While doctors and scientists advance in their research to understand the machinery of the human brain, artificial intelligence (AI) is already capable of hacking it. There are now AI systems to treat symptoms of depression, machine-learning software capable of recognizing brain changes caused by Alzheimer’s years before the first signs appear, and brain scans that can identify suicidal tendencies.
In the case of Alzheimer’s—the main cause of dementia in the elderly—the biggest challenge is to obtain an early diagnosis and slow down its progression. Accordingly, a team led by Marianna La Rocca, physicist at the University of Bari, in Italy, has developed an automatic learning algorithm capable of discerning structural changes in the brain caused by Alzheimer’s.
The algorithm was trained with 67 magnetic resonance images—38 from Alzheimer’s patients and 29 from a control group—to learn to correctly discriminate between sick and healthy brains. The researchers divided each brain image into small regions, analysed the neuronal connectivity between them and found that the software had made the most accurate classification of the disease when the brain regions compared were about 2250 to 3200 cubic millimetres, similar in size to the anatomical structures connected with Alzheimer’s, like the hippocampus.
When analysing a set of 148 brain scans—52 healthy, 48 ill and 48 with mild cognitive impairment, which were known to develop the disease 2.5 to 9 years later—the system distinguished between a healthy brain and one with Alzheimer’s with an accuracy of 86%. For La Rocca, this shows that the algorithm could identify changes in the brain that lead to Alzheimer’s nearly a decade before the appearance of clinical symptoms.
“Currently, brain scans with radioactive tracers are able to predict with relative precision who is at high risk of developing Alzheimer’s within ten years, but this is an invasive, expensive method that is only available in highly specialized centres. The new technique, however, is simpler, cheaper and non-invasive,” says the scientist, who intends to apply the method in the early diagnosis of diseases such as Parkinson’s.
A group of psychologists and psychiatrists from different American universities have developed a similar algorithm to identify potential suicides. They subjected 34 young adults—divided between suicidal individuals and a control group—to functional magnetic resonance imaging (fMRI) and presented them with three lists of 10 words: one related to suicide (e.g. “death”, “fatal” or “distressed”), another with positive things (e.g. “good” or “innocence”) and another with negativity (e.g. “boredom” or “evil”).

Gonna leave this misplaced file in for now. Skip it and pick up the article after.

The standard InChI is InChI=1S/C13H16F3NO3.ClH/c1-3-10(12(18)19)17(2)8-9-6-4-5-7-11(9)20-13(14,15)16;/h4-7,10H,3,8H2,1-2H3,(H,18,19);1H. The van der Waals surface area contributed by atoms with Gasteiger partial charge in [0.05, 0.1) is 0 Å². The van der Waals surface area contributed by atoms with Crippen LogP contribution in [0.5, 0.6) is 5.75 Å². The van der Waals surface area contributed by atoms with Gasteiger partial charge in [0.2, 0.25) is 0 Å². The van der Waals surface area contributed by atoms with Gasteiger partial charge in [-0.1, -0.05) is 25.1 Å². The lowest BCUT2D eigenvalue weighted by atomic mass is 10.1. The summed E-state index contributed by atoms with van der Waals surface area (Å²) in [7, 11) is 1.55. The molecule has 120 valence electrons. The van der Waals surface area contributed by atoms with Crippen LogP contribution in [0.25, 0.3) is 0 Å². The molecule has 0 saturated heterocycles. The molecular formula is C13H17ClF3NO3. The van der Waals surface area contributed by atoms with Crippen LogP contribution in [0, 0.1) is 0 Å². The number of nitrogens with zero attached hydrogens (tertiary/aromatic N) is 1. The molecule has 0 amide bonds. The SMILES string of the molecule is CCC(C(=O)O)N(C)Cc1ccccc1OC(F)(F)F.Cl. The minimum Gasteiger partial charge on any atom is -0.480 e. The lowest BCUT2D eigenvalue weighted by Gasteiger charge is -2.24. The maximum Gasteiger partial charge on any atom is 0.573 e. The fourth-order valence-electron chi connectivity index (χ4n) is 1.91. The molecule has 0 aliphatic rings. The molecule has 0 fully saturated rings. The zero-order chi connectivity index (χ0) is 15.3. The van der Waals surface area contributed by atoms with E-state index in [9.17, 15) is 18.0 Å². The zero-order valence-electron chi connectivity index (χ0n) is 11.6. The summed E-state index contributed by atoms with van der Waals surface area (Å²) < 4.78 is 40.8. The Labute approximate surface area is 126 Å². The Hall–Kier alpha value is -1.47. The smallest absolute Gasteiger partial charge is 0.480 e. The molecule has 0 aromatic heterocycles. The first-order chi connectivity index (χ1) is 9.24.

Researchers used previously mapped brain images showing emotional patterns such as shame or anger. The scientists identified five brain locations, related to six of the words, as the best markers to distinguish suicidal individuals from others. With that, they trained an automatic learning classifier that was able to correctly identify 15 of the 17 suicidal patients and 16 of the 17 control subjects.
After this, they divided the suicidal patients into two groups, those who had attempted suicide (nine) and those who had not (eight), and trained a new classifier that could correctly identify 16 of the 17 patients.
The results showed that healthy patients and those with suicidal thoughts had markedly different reactions to the words. When those with suicidal tendencies saw the word “death”, the shame area of their brain registered a peak of activity not observed in the control group. The same thing happened in the area of sadness with the word “problems.” “This gives us a window into the brain and the mind. It allows us to tell if someone is considering suicide because of the way they think about the issues related to death,” explains Marcel Just, professor of psychology at Carnegie Mellon University.
AI to treat depression
In addition to helping diagnose mental illnesses and disorders, AI can also help to treat them. This is what the creators of start-ups such as Woebot believe. They have developed a chatbot that uses machine learning and natural language processing to help users control their mood and mitigate depression.
With access through Facebook Messenger, the system asks users questions to assess their mood. Over time, the algorithm, trained in cognitive-behavioural therapy methods, learns the emotional profile of each user and recommends activities to maintain their balance. A clinical trial conducted in collaboration with Stanford University showed that users aged 18 to 28 years experienced significant reductions in anxiety and depression compared to the control group, which used a book on how to deal with depression.
Another initiative is that of Thomas Insel, former director of the National Institute of Mental Health in the United States and co-founder of Mindstrong, which uses AI to help diagnose and treat behavioural and emotional disorders by interpreting the use of smartphones. Based on the assumption that users use their phones in different ways according to their emotional state, the algorithm uses “digital phenotyping”—a method of quantifying individual characteristics by analysing data generated by the individual use of digital devices—to suggest correlations between specific digital activities and brain activity. “Psychological and emotional disorders are a global health problem. Smartphones with AI can be a global solution,” says Insel.